the problem with #notall

Akin to the grievous backlash Black Lives Matter faces in the form of the obnoxious hashtag #AllLivesMatter, #NotAll [Fill In The Blank] runs rampant on social media, the Blogosphere, and anywhere discussions about oppression are present both on- and offline.

Not all Whites; not all men; not all neurotypicals; not all thin people; not all people who are upper-class; not all cis people; the list goes on forever. It’s a one-size-fits-all buzzword, because of its fill-in-the-blank format. Whatever demographic is being discussed, whatever form of kyriarchal oppression is being addressed, those on the (perceived) butt-end of the conversation can neatly fit themselves within its influence. Anything one person, demographic, word, or action can use #NotAll to twist a conversation around, re-designated enough space for a role of false victimization–for the oppressors to show how ‘they are the real victim.’ It de-centers, or ‘derails,’ the conversation; flips it on its head: the conversation is now centered around catering to the #NotAll fallacy, which means that the ways in which various harmful actions of an oppressive demographic impact an oppressed demographic is no longer being discussed; the topic is now the oppressive demographic itself. This is only one root of the toxicity.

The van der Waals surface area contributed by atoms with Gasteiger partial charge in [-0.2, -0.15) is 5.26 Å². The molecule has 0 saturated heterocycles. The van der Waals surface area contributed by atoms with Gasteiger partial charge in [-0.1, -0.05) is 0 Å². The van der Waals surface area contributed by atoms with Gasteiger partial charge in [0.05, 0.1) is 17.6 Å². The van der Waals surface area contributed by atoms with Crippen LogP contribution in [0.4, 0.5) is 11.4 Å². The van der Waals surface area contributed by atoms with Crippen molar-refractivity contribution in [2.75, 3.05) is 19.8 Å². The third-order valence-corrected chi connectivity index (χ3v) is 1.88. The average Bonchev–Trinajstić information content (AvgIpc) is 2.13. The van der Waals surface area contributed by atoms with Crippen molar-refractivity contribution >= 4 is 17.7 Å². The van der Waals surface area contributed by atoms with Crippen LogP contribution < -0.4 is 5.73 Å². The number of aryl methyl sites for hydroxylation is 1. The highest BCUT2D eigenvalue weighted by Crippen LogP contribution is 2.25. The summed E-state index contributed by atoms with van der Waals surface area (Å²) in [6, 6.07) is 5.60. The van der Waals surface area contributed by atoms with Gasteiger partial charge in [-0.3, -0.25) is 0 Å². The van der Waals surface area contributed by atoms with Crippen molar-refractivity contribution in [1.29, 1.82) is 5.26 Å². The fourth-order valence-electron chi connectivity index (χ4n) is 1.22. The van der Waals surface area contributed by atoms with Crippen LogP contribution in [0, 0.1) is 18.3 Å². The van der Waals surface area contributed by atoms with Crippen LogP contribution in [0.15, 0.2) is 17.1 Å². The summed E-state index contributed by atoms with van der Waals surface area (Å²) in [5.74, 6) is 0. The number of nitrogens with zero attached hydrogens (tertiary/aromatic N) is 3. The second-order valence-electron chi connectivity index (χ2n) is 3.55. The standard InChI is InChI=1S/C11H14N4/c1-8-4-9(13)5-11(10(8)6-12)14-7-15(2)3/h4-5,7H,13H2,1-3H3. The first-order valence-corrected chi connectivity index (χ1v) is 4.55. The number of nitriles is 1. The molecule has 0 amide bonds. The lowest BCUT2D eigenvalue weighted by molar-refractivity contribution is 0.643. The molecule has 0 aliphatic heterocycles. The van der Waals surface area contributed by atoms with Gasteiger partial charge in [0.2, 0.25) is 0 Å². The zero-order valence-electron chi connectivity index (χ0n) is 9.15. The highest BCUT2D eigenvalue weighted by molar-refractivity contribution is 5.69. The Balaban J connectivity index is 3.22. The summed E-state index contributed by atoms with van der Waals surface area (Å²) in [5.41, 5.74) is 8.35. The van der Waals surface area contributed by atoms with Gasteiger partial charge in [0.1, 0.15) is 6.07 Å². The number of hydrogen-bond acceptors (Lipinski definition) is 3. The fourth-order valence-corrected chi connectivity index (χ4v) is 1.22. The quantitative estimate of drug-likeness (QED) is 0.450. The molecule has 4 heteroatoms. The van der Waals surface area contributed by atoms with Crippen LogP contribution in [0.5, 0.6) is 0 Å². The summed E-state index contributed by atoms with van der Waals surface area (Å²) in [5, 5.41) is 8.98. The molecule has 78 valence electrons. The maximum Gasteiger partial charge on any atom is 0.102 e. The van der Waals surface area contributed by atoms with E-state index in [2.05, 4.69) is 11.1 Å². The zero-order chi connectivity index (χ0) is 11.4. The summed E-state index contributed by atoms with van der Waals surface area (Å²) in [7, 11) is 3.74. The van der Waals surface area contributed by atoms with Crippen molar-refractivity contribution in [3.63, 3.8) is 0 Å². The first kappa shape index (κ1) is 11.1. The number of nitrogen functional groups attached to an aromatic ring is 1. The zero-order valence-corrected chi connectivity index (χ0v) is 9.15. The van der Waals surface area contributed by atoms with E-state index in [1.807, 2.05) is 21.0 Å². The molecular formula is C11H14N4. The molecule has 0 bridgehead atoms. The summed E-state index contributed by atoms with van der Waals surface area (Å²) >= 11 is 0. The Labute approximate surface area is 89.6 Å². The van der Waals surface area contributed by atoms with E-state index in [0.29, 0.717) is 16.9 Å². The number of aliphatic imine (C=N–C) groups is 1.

Say we’re talking about a rainforest. Rainforests face unique kinds of destruction for various reasons; destruction harms the biodiversity and ecosystems living within the rainforest; we talk about how humans are causing much of the destruction, and thusly humans should also work hard to stop it–especially when we benefit from the destruction of biodiversity (economically, socially, imperialism etc.). We’re talking about old-growth trees and how, while we often talk about the evils of poaching rainforests for lumber and the evils of the individuals or companies/organizations that do the poaching and how it is harmful, but aren’t all kinds of forests important? Aren’t all kinds of ecosystems important? Aren’t all species living within those ecosystems important? We are excluding all other kinds of forests and the species that live within them by talking about rainforest destruction. Don’t all trees matter?